A new study from the University of Cambridge’s Institute of Criminology showed that having police officers wear body cameras not only protects the public, but the police officers themselves, TakePart reported.
The study involved examining the Rialto, California Police Department’s body camera use over the course of a year. Results found incidents using force by police dropped by 59 percent, while reports against officers fell 87 percent when compared to the previous year.
“An officer is obliged to issue a warning from the start that an encounter is being filmed,” wrote co-author of the study Barak Ariel, “impacting the psyche of all involved by conveying a straightforward, pragmatic message: We are all being videotaped and expected to follow the rules.”
Results from the study, the first of its kind, had been reported as early as summer 2013, “making the city of Rialto a poster child for the use of the new technology,” TakePart pointed out. But the researchers said their results are just the first step in finding out just how effective the body cameras actually are.
“Rialto is but one experiment; before this policy is considered more widely, police forces, governments and researchers should invest further time and effort in replicating these findings,” said Cambridge’s Alex Sutherland in a statement.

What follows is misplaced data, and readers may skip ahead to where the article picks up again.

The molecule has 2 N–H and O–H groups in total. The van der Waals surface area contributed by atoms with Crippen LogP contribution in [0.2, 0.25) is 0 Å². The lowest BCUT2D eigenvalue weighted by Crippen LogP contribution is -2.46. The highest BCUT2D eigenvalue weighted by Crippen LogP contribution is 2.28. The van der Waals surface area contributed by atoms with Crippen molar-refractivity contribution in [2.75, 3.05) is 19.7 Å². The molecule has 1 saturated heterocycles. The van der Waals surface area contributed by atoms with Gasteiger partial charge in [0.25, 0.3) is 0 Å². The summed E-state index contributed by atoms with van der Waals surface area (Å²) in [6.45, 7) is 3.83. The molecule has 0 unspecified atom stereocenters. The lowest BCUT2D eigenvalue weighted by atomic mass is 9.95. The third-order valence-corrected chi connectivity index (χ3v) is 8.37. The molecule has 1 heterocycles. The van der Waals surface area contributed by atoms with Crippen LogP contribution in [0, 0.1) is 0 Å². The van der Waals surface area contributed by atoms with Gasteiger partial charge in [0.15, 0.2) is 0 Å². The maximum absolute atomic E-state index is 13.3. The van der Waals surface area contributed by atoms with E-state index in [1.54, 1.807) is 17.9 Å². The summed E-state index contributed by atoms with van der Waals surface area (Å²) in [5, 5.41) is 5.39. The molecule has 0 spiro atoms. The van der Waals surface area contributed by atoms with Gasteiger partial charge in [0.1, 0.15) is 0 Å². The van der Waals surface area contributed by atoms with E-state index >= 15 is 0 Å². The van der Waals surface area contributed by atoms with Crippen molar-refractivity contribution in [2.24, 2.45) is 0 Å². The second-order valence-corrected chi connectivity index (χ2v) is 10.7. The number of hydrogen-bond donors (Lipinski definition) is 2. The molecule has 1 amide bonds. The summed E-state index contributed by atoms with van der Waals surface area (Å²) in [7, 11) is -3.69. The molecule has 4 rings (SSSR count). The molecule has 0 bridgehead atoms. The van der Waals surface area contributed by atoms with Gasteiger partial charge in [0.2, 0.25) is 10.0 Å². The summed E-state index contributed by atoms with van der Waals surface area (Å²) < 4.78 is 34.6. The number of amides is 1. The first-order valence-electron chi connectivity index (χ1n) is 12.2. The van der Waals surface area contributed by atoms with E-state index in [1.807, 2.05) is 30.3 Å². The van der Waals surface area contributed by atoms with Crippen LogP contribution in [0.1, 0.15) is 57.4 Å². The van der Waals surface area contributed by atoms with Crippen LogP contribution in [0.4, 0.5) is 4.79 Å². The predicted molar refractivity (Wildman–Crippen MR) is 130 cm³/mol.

Regarding the death of Eric Garner, who was choked to death by a New York City police officer this summer, Ariel said things could have played out much differently if all parties had known they were being filmed.
“The ‘preventative treatment’ of body-worn video is the combination of the camera plus both the warning and cognition of the fact that the encounter is being filmed,” said Ariel. “In the tragic case of Eric Garner, police weren’t aware of the camera and didn’t’ tell the suspect that he, and therefore they, were being filmed.”
The researchers will be replicating their body-camera experiment with 30 different police departments and hope to have new data to announce next year. Hopefully similar studies will produce similar results. After the numerous unfortunate events of the past summer (and throughout the past), increasing the safety of both the police and the public during encounters between the two groups is of the utmost importance.